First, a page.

President-elect Donald Trump may desire a rapprochement with Russia, but his foreign policy could have the unintended consequence of destroying it. Here’s how.

 

Start with the assumption that Trump truly has serious “doubts about the usefulness of NATO” and would abandon U.S security guarantees to Europe. As François Heisbourg puts it, Europe would then likely “hedge against possible Russian pressure by enacting pro-Russian policies…. In such a Europe, Russia would have plenty of room to go well beyond the bounds of the post – Cold War Commonwealth of Independent States in trying to wield influence.”

 

Heisbourg doesn’t go into the details of Russia’s going “well beyond the bounds,” but it’s not unreasonable to assume that the Kremlin would go beyond exerting indirect influence over most of the former Soviet non-Russian republics and attempt to reassert direct control, perhaps even reintegrate them into a Russia-led empire.

 

Soft power wouldn’t convince non-Russians to abandon their sovereignty; economic inducements would also fail, as the Russian economy has far less to offer to the non-Russians than the world economy or China, Europe, or the United States. Expanding Russian direct control would therefore entail military force and the threat of economic sanctions.

 

All of Russia’s non-Russian neighbors would be vulnerable. Their armed forces are weaker than Russia’s, they lack nuclear weapons, and Russia already has a military presence in Belarus, Ukraine (Crimea and the eastern Donbas), Moldova (Transnistria), Georgia (South Ossetia and Abkhazia), Armenia, Kazakhstan, Kyrgyzstan, and Tajikistan. Russia also has the advantage of the inner line, which would enable Russian troops and resources to move easily from front to front and make it difficult for the non-Russians to coordinate their response. Moreover, many of the non-Russian states are dependent on Russia for energy.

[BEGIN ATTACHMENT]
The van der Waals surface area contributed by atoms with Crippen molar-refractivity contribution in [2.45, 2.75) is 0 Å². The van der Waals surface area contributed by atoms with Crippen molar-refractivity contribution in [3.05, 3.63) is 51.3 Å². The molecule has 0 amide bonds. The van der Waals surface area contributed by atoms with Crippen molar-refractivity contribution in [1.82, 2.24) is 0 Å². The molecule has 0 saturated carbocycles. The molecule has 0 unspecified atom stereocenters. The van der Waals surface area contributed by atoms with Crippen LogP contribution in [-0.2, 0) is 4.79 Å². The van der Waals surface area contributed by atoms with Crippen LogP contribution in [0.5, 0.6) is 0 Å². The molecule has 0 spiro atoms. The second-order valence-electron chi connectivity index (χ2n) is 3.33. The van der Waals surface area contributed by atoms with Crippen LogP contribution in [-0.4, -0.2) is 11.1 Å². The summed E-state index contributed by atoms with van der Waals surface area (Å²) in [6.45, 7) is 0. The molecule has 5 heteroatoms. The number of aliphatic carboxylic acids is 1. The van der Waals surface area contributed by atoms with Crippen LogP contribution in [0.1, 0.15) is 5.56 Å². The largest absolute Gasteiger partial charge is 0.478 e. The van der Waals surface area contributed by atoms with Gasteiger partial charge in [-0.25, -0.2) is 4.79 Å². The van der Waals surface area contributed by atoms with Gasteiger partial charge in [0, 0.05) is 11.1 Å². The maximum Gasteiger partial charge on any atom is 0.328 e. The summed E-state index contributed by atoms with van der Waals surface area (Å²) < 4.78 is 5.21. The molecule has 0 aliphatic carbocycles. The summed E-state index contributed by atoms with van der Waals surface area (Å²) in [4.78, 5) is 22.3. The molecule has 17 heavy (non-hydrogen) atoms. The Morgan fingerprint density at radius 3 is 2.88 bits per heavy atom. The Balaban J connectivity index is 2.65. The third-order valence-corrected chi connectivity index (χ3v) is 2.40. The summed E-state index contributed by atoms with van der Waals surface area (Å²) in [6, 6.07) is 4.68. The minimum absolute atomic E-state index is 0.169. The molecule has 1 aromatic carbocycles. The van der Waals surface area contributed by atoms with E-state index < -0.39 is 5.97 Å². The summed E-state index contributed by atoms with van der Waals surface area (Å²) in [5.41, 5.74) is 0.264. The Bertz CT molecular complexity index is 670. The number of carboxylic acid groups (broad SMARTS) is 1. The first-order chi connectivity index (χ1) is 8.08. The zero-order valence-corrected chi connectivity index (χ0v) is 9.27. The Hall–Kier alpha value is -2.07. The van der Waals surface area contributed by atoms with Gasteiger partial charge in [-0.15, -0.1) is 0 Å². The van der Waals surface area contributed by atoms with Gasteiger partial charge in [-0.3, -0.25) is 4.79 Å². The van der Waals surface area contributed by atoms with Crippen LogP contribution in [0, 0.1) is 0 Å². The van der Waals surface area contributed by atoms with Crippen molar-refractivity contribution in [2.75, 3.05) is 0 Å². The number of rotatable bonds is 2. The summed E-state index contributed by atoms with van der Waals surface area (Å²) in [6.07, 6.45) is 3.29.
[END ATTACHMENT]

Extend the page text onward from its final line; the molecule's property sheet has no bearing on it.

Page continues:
Where would direct Russian military intervention be most likely to take
place?

 

Those non-Russian states with large Russian or Russian-speaking minorities — Estonia, Latvia, Belarus, and Kazakhstan — would be easiest to conquer, as the existence of potential fifth columns would permit the Kremlin to claim that it is saving their brethren from local fascists and not engaging in wars of aggression.

 

Strategically, seizing Estonia, Latvia, Belarus, Ukraine, and Kazakhstan would make most sense. The fall of the Balts would expose NATO as an irrelevant paper tiger and be a slap to American superpower pretensions; recapturing Belarus, Ukraine, and Kazakhstan would mean bringing back the Slavic core, recapturing control of the Black Sea, seizing massive amounts of oil and gas, and acquiring a bridgehead to Europe.

 

Since Ukraine’s battle-hardened army would put up a bloody fight, the Kremlin would get the most “bang for its buck” by focusing on Estonia, Latvia, Belarus, and Kazakhstan. In theory, that is, and on the assumption that Vladimir Putin is driven exclusively by rational cost-benefit analyses. His past behavior, especially the economically self-destructive annexation of Crimea and the pointless war in eastern Ukraine, suggests that rationality may not be Putin’s strong suit. As a self-declared Russian nationalist, he may be driven primarily by considerations of glory, prestige, and ideology. Indeed, Heisbourg’s suggestion that Russia would respond with expansion to a dysfunctional NATO is premised on just such a view. In contrast, realists such as John Mearsheimer should welcome a weak NATO: since a strong NATO presumably provoked a defensive Russia to seize Crimea, a weak NATO should “un-provoke” it to behave with restraint.